Pre-Columbian, Colombia, Tairona, ca. 1000 to 1500 CE. A long drug-grinding implement, hand-carved from a mottled red stone with white inclusions known as brecciated jasper. The tool has a tapered handle with a slanted point as well as a large receptacle at one end for grinding lime to mix with coca leaves to permit the narcotic access to the bloodstream. Projecting from the receptacle is a knob-shaped grip with a pair of incised grooves which enable the user to better control the instrument when preparing its contents. Remnants of some original substances are still stuck inside the receptacle. Custom museum-quality display stand included. Size: 1.2" W x 10.25" H (3 cm x 26 cm); 11" H (27.9 cm) on included custom stand.
According to the Tairona Heritage Trust, "The word 'coca' derives from an Aymara word that means simply 'tree'. Prior to the Conquest, Indians used various names for the several varieties of cultivated Erythroxylum. The Spanish took the name 'coca' from the southern reaches of the Incan empire and bought it into use throughout their domain . . . Coca chewing suffused South American life and the stimulant properties of its leaves have been known from at least the Nazca period (around 500 CE). 'We know this because of the discovery of the mummified remains of a Peruvian potentate of this era accompanied by several bags of coca leaves. In addition, pottery of this period frequently depicts coca chewers with their characteristic distended cheeks.' (Mann J.)" (http://tairona.myzen.co.uk/index.php/culture/the_use_of_coca_in_south_america)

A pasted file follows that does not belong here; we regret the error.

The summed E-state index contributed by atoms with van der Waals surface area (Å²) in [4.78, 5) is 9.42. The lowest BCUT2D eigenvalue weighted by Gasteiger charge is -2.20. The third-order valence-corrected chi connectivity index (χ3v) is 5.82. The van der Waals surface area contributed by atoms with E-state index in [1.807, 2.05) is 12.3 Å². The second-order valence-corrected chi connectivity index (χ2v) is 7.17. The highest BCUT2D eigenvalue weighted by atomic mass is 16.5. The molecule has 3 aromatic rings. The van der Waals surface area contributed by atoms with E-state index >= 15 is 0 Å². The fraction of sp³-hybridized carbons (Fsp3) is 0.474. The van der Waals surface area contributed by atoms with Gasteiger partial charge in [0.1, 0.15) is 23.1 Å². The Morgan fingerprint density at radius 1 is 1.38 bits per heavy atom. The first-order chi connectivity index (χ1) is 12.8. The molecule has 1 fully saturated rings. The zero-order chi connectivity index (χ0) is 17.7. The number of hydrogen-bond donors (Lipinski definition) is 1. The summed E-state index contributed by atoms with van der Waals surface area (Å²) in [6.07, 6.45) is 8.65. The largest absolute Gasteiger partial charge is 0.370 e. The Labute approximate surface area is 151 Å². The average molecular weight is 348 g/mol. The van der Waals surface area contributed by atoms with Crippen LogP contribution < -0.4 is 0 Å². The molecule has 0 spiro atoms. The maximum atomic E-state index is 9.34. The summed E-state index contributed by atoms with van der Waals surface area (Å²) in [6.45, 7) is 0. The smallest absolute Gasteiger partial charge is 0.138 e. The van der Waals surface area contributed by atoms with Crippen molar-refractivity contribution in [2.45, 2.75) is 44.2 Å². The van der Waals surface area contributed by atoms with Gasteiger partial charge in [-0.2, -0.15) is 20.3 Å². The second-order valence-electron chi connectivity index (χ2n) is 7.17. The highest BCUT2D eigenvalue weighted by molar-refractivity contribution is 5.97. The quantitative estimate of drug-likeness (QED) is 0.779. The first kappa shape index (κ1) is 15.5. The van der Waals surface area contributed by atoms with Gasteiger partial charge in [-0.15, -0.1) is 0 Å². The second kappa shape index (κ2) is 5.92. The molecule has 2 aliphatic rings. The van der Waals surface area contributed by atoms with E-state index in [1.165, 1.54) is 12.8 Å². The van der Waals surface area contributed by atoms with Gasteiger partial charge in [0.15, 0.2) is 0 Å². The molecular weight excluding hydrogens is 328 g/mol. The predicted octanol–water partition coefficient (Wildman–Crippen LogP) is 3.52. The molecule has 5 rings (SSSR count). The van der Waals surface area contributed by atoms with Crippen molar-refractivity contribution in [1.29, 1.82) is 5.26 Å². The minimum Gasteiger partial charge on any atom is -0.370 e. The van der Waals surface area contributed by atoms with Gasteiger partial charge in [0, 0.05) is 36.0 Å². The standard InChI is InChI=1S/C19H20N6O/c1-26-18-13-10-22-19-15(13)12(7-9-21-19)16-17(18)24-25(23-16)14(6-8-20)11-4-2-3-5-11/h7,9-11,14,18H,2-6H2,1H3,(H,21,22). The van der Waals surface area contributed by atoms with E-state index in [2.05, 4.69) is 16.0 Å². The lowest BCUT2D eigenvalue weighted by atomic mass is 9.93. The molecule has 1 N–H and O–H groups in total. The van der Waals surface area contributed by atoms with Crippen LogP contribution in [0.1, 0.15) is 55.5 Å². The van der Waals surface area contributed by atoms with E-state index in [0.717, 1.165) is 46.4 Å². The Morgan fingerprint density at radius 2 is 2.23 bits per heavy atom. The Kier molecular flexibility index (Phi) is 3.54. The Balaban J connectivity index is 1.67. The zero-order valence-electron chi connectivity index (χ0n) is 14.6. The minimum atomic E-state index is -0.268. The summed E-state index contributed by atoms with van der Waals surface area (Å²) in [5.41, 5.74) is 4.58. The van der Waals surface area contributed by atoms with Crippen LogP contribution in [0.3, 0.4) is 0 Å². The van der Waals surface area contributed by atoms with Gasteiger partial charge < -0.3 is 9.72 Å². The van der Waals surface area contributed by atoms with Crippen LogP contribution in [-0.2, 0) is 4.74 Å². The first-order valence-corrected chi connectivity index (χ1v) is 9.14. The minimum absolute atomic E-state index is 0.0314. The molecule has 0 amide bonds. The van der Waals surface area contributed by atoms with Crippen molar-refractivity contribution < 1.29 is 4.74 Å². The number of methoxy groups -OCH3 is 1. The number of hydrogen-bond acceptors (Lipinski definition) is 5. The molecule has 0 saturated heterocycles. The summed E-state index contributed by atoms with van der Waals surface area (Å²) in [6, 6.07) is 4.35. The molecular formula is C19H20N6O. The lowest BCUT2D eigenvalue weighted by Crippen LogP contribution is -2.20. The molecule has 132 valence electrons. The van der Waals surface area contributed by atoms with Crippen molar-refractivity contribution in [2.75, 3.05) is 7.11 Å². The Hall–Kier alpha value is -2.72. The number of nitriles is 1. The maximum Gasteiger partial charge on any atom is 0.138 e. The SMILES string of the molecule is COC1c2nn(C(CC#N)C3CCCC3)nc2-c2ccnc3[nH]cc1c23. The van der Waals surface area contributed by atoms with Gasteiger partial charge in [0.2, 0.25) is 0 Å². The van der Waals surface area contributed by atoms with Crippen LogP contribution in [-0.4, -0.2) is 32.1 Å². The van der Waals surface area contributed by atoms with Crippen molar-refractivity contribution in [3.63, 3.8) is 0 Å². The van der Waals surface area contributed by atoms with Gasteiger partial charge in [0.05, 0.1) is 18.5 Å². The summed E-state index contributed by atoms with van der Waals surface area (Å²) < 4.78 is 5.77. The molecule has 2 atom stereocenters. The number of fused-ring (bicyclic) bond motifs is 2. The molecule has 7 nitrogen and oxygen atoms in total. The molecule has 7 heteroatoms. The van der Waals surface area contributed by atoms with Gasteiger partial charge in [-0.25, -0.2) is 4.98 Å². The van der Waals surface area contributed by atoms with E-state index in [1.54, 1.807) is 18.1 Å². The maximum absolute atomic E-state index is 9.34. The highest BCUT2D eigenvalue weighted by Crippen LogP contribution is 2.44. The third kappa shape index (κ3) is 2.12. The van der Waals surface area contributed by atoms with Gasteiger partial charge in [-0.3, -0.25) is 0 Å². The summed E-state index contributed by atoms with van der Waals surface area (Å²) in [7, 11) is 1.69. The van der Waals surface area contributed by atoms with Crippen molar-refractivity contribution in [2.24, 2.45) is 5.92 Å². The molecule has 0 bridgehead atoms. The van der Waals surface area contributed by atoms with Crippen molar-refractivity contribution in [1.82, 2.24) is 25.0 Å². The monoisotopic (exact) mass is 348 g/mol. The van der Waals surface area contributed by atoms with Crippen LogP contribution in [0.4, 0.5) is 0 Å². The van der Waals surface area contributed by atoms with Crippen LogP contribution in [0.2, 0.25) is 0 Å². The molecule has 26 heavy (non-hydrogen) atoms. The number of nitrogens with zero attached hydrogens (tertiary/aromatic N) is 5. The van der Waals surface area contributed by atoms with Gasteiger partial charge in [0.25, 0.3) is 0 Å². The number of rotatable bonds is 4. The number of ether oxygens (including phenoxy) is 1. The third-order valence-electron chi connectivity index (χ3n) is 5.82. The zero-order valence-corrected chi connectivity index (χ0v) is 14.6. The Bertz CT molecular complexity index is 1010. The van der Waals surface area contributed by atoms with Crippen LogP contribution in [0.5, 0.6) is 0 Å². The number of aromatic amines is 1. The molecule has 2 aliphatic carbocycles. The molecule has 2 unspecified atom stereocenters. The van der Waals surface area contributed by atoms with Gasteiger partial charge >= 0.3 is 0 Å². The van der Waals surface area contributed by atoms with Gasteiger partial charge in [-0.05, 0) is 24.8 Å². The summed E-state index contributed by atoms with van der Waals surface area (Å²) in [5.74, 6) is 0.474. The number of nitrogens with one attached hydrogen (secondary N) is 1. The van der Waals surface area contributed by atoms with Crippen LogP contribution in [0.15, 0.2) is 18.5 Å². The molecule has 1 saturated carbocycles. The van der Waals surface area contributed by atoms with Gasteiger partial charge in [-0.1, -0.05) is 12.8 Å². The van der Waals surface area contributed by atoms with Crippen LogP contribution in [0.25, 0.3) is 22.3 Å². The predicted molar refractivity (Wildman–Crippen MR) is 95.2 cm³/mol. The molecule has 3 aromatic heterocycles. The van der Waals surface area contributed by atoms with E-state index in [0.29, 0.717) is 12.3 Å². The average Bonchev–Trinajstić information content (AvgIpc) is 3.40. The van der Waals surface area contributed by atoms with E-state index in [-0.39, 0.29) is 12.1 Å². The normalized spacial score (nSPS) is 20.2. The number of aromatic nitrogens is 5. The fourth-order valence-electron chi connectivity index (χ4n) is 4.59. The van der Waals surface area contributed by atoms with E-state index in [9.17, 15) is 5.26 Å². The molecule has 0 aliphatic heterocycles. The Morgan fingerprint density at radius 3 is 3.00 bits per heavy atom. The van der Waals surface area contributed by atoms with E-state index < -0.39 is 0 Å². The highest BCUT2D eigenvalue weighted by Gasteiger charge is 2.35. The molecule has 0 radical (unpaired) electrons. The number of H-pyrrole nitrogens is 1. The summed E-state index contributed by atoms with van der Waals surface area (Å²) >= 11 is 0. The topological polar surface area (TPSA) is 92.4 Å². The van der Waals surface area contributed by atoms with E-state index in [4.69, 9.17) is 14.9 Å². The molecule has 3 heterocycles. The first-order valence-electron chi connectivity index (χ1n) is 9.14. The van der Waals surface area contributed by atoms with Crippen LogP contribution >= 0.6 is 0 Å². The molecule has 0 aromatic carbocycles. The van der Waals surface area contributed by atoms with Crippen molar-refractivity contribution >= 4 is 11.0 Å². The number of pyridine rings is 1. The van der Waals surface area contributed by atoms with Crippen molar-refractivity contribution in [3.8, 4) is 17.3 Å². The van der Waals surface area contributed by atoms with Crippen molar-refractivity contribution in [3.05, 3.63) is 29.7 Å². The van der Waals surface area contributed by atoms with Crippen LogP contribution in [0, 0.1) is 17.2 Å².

Provenance: private California, USA Collection
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